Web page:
As many of us are surely aware, it's always a good idea to make your program accept stdin input. Very many programs do allow that *nix environments. This lets us do cool things like piping
echo "foo" | less. Quite often one can find that
cat barfile | baz is logically equivalent to
baz barfile as behind the scenes it's just reading of strings anyway.
Nowadays, there are a lot more programs that one can not pipe to by default. Some programs have a flag that still allows for the behaviour mentioned above, but many don't.
Now, my question is, does a temporary file pipe exist?
Now, with my literally non-existent ability to write Bash and about 5 minutes on Google, I came up with this
#!/bin/bash if [ $# -ne 2 ]; then exit 1; fi f=$(mktemp) ($1) > $f if [ $? -eq 0 ]; then ($2 $f); else exit $?; fi rm $f
Calling this fpipe, we can do things like
fpipe 'wget -O- www.example.com' baz where baz is a program that we can't pipe into but can do
My question is how can we do better. I suspect that with more Bash knowledge, re-writing the above script to take any amount of arguments would be fairly trivial (so that we can do things like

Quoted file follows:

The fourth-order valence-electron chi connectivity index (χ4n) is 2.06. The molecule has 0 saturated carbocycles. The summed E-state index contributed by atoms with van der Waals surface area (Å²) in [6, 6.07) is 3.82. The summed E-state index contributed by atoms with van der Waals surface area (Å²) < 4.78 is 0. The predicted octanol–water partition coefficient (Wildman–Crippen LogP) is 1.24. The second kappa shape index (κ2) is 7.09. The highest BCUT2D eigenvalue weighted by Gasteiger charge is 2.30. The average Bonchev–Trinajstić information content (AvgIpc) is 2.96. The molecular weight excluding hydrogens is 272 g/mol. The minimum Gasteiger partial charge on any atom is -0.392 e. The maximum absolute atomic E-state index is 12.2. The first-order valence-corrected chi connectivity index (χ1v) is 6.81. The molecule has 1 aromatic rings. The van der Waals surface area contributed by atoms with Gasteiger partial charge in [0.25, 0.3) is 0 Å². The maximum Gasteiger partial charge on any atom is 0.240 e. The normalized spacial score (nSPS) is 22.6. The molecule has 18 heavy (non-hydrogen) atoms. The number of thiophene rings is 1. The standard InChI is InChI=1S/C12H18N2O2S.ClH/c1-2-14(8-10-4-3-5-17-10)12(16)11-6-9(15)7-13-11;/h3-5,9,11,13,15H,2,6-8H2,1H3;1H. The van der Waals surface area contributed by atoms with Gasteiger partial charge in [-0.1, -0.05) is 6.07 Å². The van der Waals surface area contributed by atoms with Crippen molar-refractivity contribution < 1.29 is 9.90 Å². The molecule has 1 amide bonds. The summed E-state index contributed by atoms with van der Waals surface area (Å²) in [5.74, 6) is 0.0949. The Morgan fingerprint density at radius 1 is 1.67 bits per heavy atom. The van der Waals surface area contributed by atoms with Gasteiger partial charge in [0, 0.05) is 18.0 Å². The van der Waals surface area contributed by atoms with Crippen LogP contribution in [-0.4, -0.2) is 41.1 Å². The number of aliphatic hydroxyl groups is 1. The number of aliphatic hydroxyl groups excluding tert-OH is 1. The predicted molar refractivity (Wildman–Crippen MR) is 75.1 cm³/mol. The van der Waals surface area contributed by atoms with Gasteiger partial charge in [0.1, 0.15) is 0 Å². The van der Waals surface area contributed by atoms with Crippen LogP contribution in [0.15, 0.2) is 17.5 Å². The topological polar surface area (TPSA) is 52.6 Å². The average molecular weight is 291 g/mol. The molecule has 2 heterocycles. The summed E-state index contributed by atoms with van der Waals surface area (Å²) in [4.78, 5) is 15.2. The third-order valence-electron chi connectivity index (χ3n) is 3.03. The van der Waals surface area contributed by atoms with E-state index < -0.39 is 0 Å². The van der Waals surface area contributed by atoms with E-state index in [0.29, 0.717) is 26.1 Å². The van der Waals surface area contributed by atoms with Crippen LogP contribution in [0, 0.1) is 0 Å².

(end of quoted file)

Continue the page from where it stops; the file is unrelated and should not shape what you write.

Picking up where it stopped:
fpipe 'foo x' bar baz where with piping we could do something like
foo x | bar | baz. Bah, we could probably mix the two and end up with things such as
fpipe 'wget -O- www.example.org | rev' baz.
Is there an existing construct that achieves this? I believe I saw a construct of sort
foo x > bar < baz or something along these lines. I would have thought that this is a fairly common issue but my searches aren't bringing anything up. This means that I'm either not searching hard enough or that I'm missing something fairly obvious.
If there isn't a Proper Way(TM) to achieve this, is it possible to define a convenience syntax? Say,
foo x |> baz | rev where
|> pretty much directly translates to my script.
PS: I'm aware that my /script/ is very fragile and naive (such as quitting on non 0); feel free to post a better one.